Visitors observe the model of a superconducting tube maglev at the 2018 World Transport Convention in Beijing on Tuesday. （WANG JING/CHINA DAILY）
China is building a high-tech tube transportation system to test methods of carrying commuters and cargo at "ultrafast" speeds by scrapping the wheels and using magnetic levitation, a scientist said on Tuesday.
Similar to Elon Musk's hyperloop maglev model, the system will initially be tested at speeds of up to 1,500 km per hour, according to Zhang Weihua, a professor at Southwest Jiaotong University in Chengdu, Sichuan province, who spoke during a forum at the 2018 World Transport Convention in Beijing.
It will run inside a virtually air-free tube to reduce resistance. Once it has been completed - in less than three years, Zhang said - all kinds of ultrahigh-speed maglev transportation tests can be carried out, such as high-and low-temperature superconducting maglevs.
The prototype was built at one-tenth scale of the planned full-size train, he said.
While a commercial system remains a future goal, Zhang and his team have been making significant progress recently and may even break a world speed record this year.
The research team is building a test line for a high temperature superconducting maglev train in Chengdu. The train, which will operate in a vacuum tube, is expected to undergo engineering tests this year, with speeds reaching 400 km/h, which would be a new global record for its type.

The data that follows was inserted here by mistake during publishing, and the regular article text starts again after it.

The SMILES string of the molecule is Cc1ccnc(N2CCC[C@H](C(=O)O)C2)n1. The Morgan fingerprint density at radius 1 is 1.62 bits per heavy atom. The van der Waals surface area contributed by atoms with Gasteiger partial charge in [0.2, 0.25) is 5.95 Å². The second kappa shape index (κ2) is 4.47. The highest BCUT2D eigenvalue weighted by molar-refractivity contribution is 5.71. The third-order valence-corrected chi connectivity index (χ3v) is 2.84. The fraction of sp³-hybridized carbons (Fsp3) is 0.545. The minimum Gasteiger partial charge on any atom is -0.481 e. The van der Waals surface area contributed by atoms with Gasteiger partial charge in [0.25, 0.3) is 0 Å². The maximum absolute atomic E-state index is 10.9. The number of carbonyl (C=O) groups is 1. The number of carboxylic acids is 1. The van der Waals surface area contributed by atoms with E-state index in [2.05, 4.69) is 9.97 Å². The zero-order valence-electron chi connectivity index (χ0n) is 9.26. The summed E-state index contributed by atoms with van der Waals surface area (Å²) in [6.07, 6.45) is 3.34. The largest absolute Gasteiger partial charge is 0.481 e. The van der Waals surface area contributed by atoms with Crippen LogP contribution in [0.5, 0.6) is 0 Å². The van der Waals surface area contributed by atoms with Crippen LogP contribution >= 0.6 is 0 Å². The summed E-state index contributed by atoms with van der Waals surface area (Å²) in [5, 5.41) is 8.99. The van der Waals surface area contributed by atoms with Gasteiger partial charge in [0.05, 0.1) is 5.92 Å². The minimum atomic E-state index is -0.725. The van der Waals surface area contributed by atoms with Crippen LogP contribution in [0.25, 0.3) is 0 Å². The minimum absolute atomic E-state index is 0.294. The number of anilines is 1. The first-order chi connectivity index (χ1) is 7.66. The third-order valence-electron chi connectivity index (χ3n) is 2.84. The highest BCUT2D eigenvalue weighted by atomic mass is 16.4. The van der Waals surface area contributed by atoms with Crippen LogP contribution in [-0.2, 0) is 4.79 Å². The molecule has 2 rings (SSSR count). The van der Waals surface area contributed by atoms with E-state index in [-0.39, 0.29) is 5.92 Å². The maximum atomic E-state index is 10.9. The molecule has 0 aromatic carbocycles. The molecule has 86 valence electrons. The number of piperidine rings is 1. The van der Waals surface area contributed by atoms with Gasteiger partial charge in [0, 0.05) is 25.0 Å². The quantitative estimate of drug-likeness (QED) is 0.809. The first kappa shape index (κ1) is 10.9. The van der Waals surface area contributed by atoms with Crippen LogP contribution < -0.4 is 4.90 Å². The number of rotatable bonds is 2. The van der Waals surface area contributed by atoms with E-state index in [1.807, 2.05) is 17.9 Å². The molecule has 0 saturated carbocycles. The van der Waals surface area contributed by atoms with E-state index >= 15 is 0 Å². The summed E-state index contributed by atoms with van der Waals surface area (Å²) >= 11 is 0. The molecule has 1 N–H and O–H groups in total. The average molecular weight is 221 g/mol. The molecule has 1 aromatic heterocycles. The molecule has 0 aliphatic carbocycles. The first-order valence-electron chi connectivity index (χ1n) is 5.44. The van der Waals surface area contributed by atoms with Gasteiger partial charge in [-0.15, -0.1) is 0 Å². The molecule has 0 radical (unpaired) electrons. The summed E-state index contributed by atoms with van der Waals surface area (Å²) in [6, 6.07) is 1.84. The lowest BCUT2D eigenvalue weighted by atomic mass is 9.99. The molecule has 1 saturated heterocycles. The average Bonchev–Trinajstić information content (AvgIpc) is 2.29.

The current record is held by a US company, Hyperloop One, which logged a speed of 387 km/h in December.
Elon Musk, CEO of SpaceX and Tesla, who introduced the hyperloop concept in 2013, said he was working to build an ultrafast transportation system that will eventually travel at a speed of 1,200 km/h - from Los Angeles to San Francisco in 35 minutes.
Other developed countries, such as France and Japan, are also speeding up their research on ultrafast trains.
"Speed has become the focus of competition," Zhang said.
China has commercial bullet trains that currently operate at a top speed of about 350 km/h between Beijing and Shanghai. A conventional train that can reach 400 km/h is in the research phase, Zhang said.
However, due to friction and noise, the speed of a wheeled train is hard to push higher than 600 km/h, he said, adding that maglev is the future of ultrafast trains.
The world's fastest commercial maglev train, the Transrapid - which was engineered in Germany - runs on the Shanghai Pudong International Airport Maglev Line, but it runs in the open air and has a maximum operating speed of just 430 km/h - fast, but not ultrafast.
As of the end of 2017, China's high-speed railway network had reached 25,000 km, accounting for nearly two-thirds of the world's total. The nation's railway network spans 127,000 km.